Advise for someone in 30s

Amazon f8
Jan 26, 2018 12 Comments

I am TPM in my current role. It's been a disaster for last couple of years. I don't think I enjoy this role any more. It's all about politics and tracking status. At the end of day, there is zero recognition despite doing mammoth of work. I like to focus on technical things. However, I am not getting any responses for engineering manager type of roles. I have done people management in the past. My coding skills are rusty though. I have written code on and off for few years, but I am not a DS/Algo ninja. I also don't think I am at a point of passing swe-2 bar.

I am not sure what is way out of this loop. Everyday it kills internally to do uninteresting work. I like money but for moving on I have no other options available at this point. I am thinking of getting Master's degree in CS, but not sure how much that will be helpful.

My long term goal is to be VP/SVP of a company. It just feels like I am stuck forever. Another thing that bothers me is biases in hiring. Say, even if I get the master's degree, there is no guarantee that it would lead to EM role.

Most people who have these kind of roles have good network. I have almost zero network. All jobs I have worked so far got me in through online application only.

Everyone at my age seems to be pulling 200k or more very easily. I am still at 140k base salary. While making money is important, I am learning that interesting work is equally important.

Any thoughts on moving forward and breaking out of the loop?

#google #facebook

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TOP 12 Comments
  • Zendesk Buddhys👻
    I’m pissed you can’t spell “advice.”
    Jan 26, 2018 2
    • Amazon f8
      OP
      It's correct in this context. I started the sentence with a verb.
      Jan 26, 2018
    • Zendesk Buddhys👻
      No, that would be “Advise some in their thirties.”
      Jan 27, 2018
  • I would suggest getting in to a product manager role with in your company or another company.

    I definitely see a vision in your thoughts, you are going to be better off with product management.

    A title change may also trigger inner ⚡️.

    Good luck my friend :-)
    Jan 27, 2018 1
    • Microsoft -dreamer-
      Second this. Product management is a more fulfilling role. Just as TPM, at times, your engg might care less about what you contribute but customers really do care. Your impact will be higher too. Focus on building your core leadership skills which will eventually bring clarity on whether or not you really want to/should be a VP oneday. Luck is afterall a big part of who gets to be a VP... I suggest not to fixate on titles.
      Jan 27, 2018
  • F5 Networks dorian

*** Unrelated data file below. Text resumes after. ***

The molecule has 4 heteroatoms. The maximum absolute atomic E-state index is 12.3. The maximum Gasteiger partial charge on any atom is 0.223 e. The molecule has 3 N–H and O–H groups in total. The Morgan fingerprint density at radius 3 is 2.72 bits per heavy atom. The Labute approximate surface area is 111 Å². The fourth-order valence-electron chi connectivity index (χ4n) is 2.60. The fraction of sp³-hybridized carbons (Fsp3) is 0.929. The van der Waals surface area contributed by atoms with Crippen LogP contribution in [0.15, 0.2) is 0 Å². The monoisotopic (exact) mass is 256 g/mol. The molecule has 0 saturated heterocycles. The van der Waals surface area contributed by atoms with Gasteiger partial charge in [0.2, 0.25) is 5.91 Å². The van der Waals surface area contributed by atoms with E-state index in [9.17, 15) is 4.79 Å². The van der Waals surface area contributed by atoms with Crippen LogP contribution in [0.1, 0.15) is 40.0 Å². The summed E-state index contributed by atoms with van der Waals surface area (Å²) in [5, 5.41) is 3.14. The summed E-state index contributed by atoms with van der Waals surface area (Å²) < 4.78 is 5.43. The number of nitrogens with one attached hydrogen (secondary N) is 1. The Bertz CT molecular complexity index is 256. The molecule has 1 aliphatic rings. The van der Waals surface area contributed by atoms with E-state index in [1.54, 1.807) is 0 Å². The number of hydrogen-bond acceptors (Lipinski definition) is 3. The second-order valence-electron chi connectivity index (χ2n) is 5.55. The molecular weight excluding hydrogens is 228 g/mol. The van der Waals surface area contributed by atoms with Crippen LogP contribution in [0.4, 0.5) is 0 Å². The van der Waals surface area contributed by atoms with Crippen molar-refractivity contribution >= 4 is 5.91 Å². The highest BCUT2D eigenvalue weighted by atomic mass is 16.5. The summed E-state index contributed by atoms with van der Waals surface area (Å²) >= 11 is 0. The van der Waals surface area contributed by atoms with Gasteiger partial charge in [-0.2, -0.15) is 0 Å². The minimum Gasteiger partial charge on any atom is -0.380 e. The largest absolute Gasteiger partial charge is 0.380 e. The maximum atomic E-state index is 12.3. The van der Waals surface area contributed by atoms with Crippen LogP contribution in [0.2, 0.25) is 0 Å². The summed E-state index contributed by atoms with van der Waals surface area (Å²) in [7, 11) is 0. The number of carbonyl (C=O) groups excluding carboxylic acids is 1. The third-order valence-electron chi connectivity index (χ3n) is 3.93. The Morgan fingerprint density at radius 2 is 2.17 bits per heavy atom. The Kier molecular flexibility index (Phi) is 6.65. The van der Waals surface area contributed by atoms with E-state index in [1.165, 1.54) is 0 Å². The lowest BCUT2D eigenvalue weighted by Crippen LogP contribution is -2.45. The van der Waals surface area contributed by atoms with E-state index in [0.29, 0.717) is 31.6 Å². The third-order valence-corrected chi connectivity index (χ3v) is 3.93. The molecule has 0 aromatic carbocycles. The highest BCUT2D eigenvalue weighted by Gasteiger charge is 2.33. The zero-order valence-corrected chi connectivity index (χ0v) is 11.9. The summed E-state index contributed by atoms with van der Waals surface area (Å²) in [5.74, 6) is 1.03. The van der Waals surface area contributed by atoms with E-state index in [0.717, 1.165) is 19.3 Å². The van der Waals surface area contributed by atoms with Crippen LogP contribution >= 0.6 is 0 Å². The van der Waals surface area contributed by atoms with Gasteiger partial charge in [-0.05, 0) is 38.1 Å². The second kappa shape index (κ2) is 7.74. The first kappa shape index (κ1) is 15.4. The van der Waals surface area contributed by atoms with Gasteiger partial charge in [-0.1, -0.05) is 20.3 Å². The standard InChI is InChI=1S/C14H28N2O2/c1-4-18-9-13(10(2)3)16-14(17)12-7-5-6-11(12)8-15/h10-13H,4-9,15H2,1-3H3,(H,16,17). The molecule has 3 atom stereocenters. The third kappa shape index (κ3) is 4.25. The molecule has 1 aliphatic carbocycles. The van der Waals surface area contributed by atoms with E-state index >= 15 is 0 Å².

You want 200k a year because why? You have those kind of expenses, or are you trying to emulate what you think you see?
    Jan 26, 2018 2
    • Microsoft egghd
      Why do you care. If you don’t know the answer to OP’s question, stay quiet!
      Jan 27, 2018
    • F5 Networks dorian
      You asked a question with a period, asshat. Fight me! (Nah, it's all love M$ broham. You need to calm down before you give yourself an aneurysm.)
      Jan 27, 2018
  • Credit Karma Hyehsdf6$
    Yes on network — but look at what you wrote — have done people management roles in the past. Most VP/SVP have really forged through the fire with teams and come out with impressive people skills. Be ambitious but recognize each new level demands new skills.
    Jan 26, 2018 0
  • Microsoft Wfbhg09
    Build network. Go for product manager role?
    Jan 26, 2018 0
  • Microsoft cout<<
    That sucks you’re so unhappy in your role. You mention money isn’t the top priority, so I’d suggest getting in a role you’re good at first, then look at advancement. IC TPM seems like a big jump to eng manager (without knowing more of your background).

    What about being a VP is appealing? Does it just sound good or do you have a vision for what that really entails?

    Why is your thought engineering manager? If that feels like the right path you might need to go up and over (manage TPMs first) or build back up your development (jr Dev then advance quickly)?

    The standard leetcode should help you refresh your coding for an interview. If you aren’t up for that, then why would eng manager be your option.

    You also may want to thinking through eng manager if you don’t like to do project management.

    What type of management did you do before (in tech? What discipline?)?
    Jan 26, 2018 1
    • Amazon f8
      OP
      I was tech lead + manager previously. I was managing a small team before.
      Jan 26, 2018

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